Gay sitcom proves hit in Vietnam
The first gay sitcom in conservative, communist Vietnam has become a nationwide phenomenon, with the opening episode of the 15-part series receiving more than one million YouTube views to date.
- Published: 4/04/2013 at 10:47 AM
- Newspaper section: topstories
A screen shot from the first episode of My Best Gay Friends, which has received more than one million YouTube views.
My Best Gay Friends, written by 21-year-old student Dang Khoa, features homosexual Vietnamese actors, who volunteered to take part in the project.
“I’ve seen many movies and comedies about the homosexual community,” Mr Khoa told Tuoi Tre News. “The images of homosexuals are very negative and audiences then have an ugly idea of the community.
“It’s not right. I’m gay and I see my life as very normal. That’s why I want to bring true images of homosexuals to everyone, to change their perspective on us.”
The latest episode sees an appearance from makeup artist Cindy Thai Tai, the first person in Vietnam to publicly come out as a transgender, 10 years ago.
But not all of the cast members on My Best Gay Friends are part of the lesbian, gay, bisexual or transgender (LGBT) community.
Minh Thanh, 19, one of the heterosexual actors on My Best Gay Friends, said: “Joining this show, I think I’ve contributed to changing people’s perspective on homosexuals. People were born this way; we should know how to respect each other for who we really are.”
The success of the sitcom comes as Swedish international human rights organisation Civil Rights Defenders approved a US$6,000 dollar (176,460 baht) grant for a Pride celebration in Vietnam this year.
A woman poses with a rainbow flag displaying the words "Viet Pride" as she prepares to take part in Vietnam's first ever gay pride parade on a road in Hanoi on Aug 5, 2012. Civil Rights Defenders has approved a $6,000 dollar grant for Viet Pride 2013. (AFP Photo)
Viet Pride 2013 will include a campaign to end discrimination towards LGBT people in employment, a bicycle rally, film showings and workshops from August 2-4 in Hanoi.
“We will advocate for local and international corporations that have business in Vietnam to take action to raise awareness about sexual orientation and gender identity in office and adopt a non-discriminatory attitude in recruiting workers,” Viet Pride founder Nguyen Thanh Tam told Gay Star News.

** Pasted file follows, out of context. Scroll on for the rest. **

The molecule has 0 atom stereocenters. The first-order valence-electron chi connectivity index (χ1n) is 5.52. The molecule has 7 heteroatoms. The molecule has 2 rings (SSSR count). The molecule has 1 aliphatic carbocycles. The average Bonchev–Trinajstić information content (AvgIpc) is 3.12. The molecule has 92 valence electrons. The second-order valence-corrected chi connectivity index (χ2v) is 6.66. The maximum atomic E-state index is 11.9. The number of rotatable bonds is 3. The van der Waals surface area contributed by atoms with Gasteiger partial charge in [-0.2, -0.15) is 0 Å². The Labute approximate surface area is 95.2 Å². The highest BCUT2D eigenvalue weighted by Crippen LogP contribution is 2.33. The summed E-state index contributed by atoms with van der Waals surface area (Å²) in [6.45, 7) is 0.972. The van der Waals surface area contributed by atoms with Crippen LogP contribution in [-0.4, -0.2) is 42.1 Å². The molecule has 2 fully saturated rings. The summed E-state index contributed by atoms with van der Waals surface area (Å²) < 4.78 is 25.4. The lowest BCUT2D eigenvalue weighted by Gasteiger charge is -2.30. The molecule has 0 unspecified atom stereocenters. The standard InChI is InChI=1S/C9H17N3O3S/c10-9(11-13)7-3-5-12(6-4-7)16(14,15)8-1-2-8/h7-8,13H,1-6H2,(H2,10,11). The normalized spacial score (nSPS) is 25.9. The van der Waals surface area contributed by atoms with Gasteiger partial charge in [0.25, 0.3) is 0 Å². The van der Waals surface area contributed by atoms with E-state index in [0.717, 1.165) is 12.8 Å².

The 2012 event, the first Pride celebration in Vietnam, was not sanctioned by the authorities, but Ms Tam is hopeful the event can get state approval this year.
“We are more prepared than last year,” she said. “Permission request for the bicycle rally was submitted in early March and one for film screenings will be submitted in May. We will keep our fingers crossed.”
Ms Tam is also seeking funding for a scholarship program called Strive with Pride, to assist LGBT school drop-outs who want to pursue higher education.
“These scholarships, we believe, will play a part in closing the opportunity gap and lead to a better representation of LGBT people in the workforce and in society generally,” she said.
"Strive with Pride" will be the theme for Viet Pride 2013.
“Gay shame has been in existence for so long and has caused so much suffering,” said Ms Tam. “So the films that we are going to screen, the employment equality campaign, workshops, and scholarships will celebrate lives of people who did not give in to the guilt and shame imposed on being gay but worked their way to dignity and honour. We want this message to empower people to lead their lives with pride.”
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- Writer: Online reporters